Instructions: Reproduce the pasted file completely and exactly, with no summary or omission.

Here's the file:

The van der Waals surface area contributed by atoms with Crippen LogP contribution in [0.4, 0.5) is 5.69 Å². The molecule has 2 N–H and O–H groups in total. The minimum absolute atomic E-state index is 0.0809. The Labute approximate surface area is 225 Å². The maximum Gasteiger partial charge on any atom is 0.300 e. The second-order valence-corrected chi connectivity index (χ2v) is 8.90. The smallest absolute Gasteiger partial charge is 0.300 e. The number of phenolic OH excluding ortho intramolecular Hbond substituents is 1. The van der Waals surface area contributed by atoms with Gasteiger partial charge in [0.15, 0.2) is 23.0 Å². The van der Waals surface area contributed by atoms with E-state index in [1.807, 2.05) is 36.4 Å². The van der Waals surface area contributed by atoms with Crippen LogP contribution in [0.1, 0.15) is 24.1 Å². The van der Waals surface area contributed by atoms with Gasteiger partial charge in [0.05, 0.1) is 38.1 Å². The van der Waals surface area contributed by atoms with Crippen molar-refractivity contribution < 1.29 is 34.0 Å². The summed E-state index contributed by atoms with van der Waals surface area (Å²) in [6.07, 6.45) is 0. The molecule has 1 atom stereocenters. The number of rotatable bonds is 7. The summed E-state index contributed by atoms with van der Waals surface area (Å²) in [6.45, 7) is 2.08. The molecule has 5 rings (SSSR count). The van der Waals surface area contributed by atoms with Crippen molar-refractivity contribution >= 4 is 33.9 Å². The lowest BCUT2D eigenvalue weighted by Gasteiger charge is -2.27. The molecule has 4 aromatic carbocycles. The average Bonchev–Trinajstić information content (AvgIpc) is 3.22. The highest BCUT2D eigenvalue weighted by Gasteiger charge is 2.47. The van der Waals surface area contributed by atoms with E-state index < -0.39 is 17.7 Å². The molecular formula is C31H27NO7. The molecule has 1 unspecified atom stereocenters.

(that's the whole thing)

The van der Waals surface area contributed by atoms with Crippen LogP contribution in [0.4, 0.5) is 5.69 Å². The molecule has 2 N–H and O–H groups in total. The minimum absolute atomic E-state index is 0.0809. The Labute approximate surface area is 225 Å². The maximum Gasteiger partial charge on any atom is 0.300 e. The second-order valence-corrected chi connectivity index (χ2v) is 8.90. The smallest absolute Gasteiger partial charge is 0.300 e. The number of phenolic OH excluding ortho intramolecular Hbond substituents is 1. The van der Waals surface area contributed by atoms with Gasteiger partial charge in [0.15, 0.2) is 23.0 Å². The van der Waals surface area contributed by atoms with E-state index in [1.807, 2.05) is 36.4 Å². The van der Waals surface area contributed by atoms with Crippen LogP contribution in [0.1, 0.15) is 24.1 Å². The van der Waals surface area contributed by atoms with Gasteiger partial charge in [0.05, 0.1) is 38.1 Å². The van der Waals surface area contributed by atoms with Crippen molar-refractivity contribution < 1.29 is 34.0 Å². The summed E-state index contributed by atoms with van der Waals surface area (Å²) in [6.07, 6.45) is 0. The molecule has 1 atom stereocenters. The number of rotatable bonds is 7. The summed E-state index contributed by atoms with van der Waals surface area (Å²) in [6.45, 7) is 2.08. The molecule has 5 rings (SSSR count). The van der Waals surface area contributed by atoms with Crippen molar-refractivity contribution >= 4 is 33.9 Å². The lowest BCUT2D eigenvalue weighted by Gasteiger charge is -2.27. The molecule has 4 aromatic carbocycles. The average Bonchev–Trinajstić information content (AvgIpc) is 3.22. The highest BCUT2D eigenvalue weighted by Gasteiger charge is 2.47. The van der Waals surface area contributed by atoms with E-state index < -0.39 is 17.7 Å². The molecular formula is C31H27NO7. The molecule has 1 unspecified atom stereocenters.